Friendly Fire – Published on PakObserver.net, by Khalid Saleem, April 12, 2010.
US President Barack Obama and Russian President Dmitry Medvedev have signed, in Prague, what has been termed as a ‘landmark treaty’ committing their nations to nuclear arms cuts. Now that the two have little to fear from each other, such treaties should come easy! And yet they make such a hullabaloo about it. Writing in The Guardian on the occasion, US Secretary of State Hillary Clinton talks feelingly about ‘a world free from nuclear danger’. She avers somewhat menacingly, “To those who refuse to meet their international obligations and seek to intimidate their neighbours; the world is more united than ever before and will not accept your intransigence”. The only snag is that, as always, the sole superpower will apply this concept selectively and not universally.
Meanwhile, back home we continue to harp on our old hackneyed tunes. Will we ever give up vain attempts at turning the clock back? Will we never learn? We are once again repeating the mantra of asking the American administration to treat Pakistan at par with India in the matter of nuclear energy. One had thought that this thesis had died with the late lamented Agha Shahi. It appears that it has not. At the same time, it should be fairly obvious that the Americans have no intention of doing any such thing. The US intentions in the region are political and not at all disarmament oriented. So why beat a dead horse; why not instead pursue the goal of nuclear disarmament? Ever wonder why it is no longer fashionable to discuss the subject of disarmament in knowledgeable circles? … //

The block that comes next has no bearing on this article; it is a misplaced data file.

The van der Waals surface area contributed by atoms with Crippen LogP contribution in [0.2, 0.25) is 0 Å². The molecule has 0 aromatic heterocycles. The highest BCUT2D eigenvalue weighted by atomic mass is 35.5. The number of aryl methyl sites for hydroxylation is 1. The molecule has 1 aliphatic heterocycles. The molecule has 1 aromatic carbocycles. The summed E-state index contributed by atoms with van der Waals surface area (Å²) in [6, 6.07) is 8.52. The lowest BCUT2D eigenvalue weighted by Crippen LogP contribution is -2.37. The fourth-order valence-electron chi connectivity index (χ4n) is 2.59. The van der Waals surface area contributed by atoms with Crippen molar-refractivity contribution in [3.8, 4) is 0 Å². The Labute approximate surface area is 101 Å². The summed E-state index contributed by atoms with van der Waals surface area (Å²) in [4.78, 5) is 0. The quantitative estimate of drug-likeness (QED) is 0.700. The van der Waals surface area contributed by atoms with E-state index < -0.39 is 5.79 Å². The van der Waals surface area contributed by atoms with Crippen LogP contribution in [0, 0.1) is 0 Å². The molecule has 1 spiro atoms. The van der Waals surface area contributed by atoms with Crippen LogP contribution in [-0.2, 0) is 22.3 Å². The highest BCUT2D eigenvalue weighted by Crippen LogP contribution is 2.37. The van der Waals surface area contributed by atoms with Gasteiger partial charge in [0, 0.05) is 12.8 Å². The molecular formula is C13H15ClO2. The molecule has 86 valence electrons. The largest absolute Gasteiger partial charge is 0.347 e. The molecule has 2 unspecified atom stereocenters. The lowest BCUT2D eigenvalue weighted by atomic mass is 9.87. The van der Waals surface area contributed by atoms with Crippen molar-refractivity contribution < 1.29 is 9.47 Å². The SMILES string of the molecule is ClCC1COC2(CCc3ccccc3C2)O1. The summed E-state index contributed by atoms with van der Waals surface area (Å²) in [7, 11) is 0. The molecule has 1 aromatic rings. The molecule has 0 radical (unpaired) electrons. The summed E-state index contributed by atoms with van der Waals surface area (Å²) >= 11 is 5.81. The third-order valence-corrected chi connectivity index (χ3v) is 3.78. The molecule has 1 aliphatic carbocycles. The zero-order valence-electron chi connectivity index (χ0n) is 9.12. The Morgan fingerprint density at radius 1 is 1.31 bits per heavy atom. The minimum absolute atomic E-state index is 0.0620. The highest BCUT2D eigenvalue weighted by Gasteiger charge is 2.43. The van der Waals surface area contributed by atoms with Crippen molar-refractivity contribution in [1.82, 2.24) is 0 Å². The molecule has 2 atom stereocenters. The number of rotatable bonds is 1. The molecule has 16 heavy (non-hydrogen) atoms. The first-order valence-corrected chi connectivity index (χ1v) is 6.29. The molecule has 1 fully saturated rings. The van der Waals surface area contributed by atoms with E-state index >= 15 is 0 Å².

… The option of Nuclear-Weapon-Free Zones, weighed against the mirage of a nuclear deterrent, makes a lot of sense. Now that so much fuss is being made of the quest for peace in the sub-continent, wouldn’t it make sense for the smaller states in the region to work towards making the region free of these horrible weapons of mass destruction at the same time? The aforementioned may appear to some as idealistic. The choice facing the peoples of India and Pakistan is stark; either embrace a new dawn of peaceful co-existence or revert to the odious status quo ante. There is no gray area in between. Regrettably, recent developments have dealt a deadly blow to the hopes for nuclear disarmament. The India-US Defense Framework Agreement and its subsequent follow-up have the makings of rewriting the entire script in the subcontinent. The new strategy of the sole superpower is to no longer treat the nuclear capabilities of India and Pakistan at par, through the elevation of the former to the pedestal of a regional power. This can, at best, be a shortsighted approach. (full text).